\texttt{($a@1$,$a@2$,$a@3$)} and \texttt{$\tau@1$ * $\tau@2$ * $\tau@3$}


668 
stand for \texttt{($a@1$,($a@2$,$a@3$))} and \texttt{$\tau@1$ * ($\tau@2$ *


669 
$\tau@3$)}. Therefore \texttt{fst(snd($a@1$,$a@2$,$a@3$)) = $a@2$}.


670 


671 
It is possible to use (nested) tuples as patterns in abstractions, for


672 
example \texttt{\%(x,y,z).x+y+z} and \texttt{\%((x,y),z).x+y+z}.


673 


674 
In addition to explicit $\lambda$abstractions, tuple patterns can be used in


675 
most variable binding constructs. Typical examples are


676 
\begin{ttbox}


677 
let (x,y) = f z in (y,x)


678 


679 
case xs of [] => 0  (x,y)\#zs => x+y


680 
\end{ttbox}


681 
Further important examples are quantifiers and sets.


682 


683 
\begin{warn}


684 
Abstraction over pairs and tuples is merely a convenient shorthand for a more


685 
complex internal representation. Thus the internal and external form of a


686 
term may differ, which can affect proofs. If you want to avoid this


687 
complication, use \texttt{fst} and \texttt{snd}, i.e.\ write


688 
\texttt{\%p.~fst p + snd p} instead of \texttt{\%(x,y).~x + y}.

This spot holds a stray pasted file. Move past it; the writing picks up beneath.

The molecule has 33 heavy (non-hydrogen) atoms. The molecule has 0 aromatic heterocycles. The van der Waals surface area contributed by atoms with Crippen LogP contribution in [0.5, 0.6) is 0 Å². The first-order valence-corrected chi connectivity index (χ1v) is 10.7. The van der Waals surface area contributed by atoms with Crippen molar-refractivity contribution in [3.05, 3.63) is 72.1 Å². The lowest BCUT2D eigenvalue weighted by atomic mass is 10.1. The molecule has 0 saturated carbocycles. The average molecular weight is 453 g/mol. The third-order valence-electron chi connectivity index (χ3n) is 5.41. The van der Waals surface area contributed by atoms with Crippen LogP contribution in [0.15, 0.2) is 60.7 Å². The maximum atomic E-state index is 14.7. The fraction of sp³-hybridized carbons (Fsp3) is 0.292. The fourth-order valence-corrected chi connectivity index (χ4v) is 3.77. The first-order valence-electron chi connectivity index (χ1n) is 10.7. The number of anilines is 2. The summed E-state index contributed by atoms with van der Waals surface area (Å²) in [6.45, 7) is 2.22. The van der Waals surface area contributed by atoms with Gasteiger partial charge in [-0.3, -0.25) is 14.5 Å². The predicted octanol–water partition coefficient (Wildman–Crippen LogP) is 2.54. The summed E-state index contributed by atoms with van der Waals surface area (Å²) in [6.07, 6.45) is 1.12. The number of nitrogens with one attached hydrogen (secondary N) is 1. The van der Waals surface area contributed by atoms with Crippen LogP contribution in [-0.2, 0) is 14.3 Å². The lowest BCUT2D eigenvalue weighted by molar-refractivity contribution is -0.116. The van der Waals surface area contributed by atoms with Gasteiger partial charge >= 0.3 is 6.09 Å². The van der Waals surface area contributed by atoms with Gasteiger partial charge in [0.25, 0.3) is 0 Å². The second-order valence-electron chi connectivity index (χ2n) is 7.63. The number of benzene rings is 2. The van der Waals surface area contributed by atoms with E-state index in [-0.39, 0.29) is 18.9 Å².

689 
See~\S\ref{} for theorem proving with tuple patterns.


690 
\end{warn}


691 


692 


693 
\section{Definitions}


694 
\label{sec:Definitions}


695 


696 
A definition is simply an abbreviation, i.e.\ a new name for an existing


697 
construction. In particular, definitions cannot be recursive. Isabelle offers


698 
definitions on the level of types and terms. Those on the type level are


699 
called type synonyms, those on the term level are called (constant)


700 
definitions.


701 


702 


703 
\subsection{Type synonyms}


704 
\indexbold{type synonyms}


705 


706 
Type synonyms are similar to those found in ML. Their syntax is fairly self


707 
explanatory:


708 
\begin{ttbox}


709 
\input{Misc/types}\end{ttbox}\indexbold{*types}


710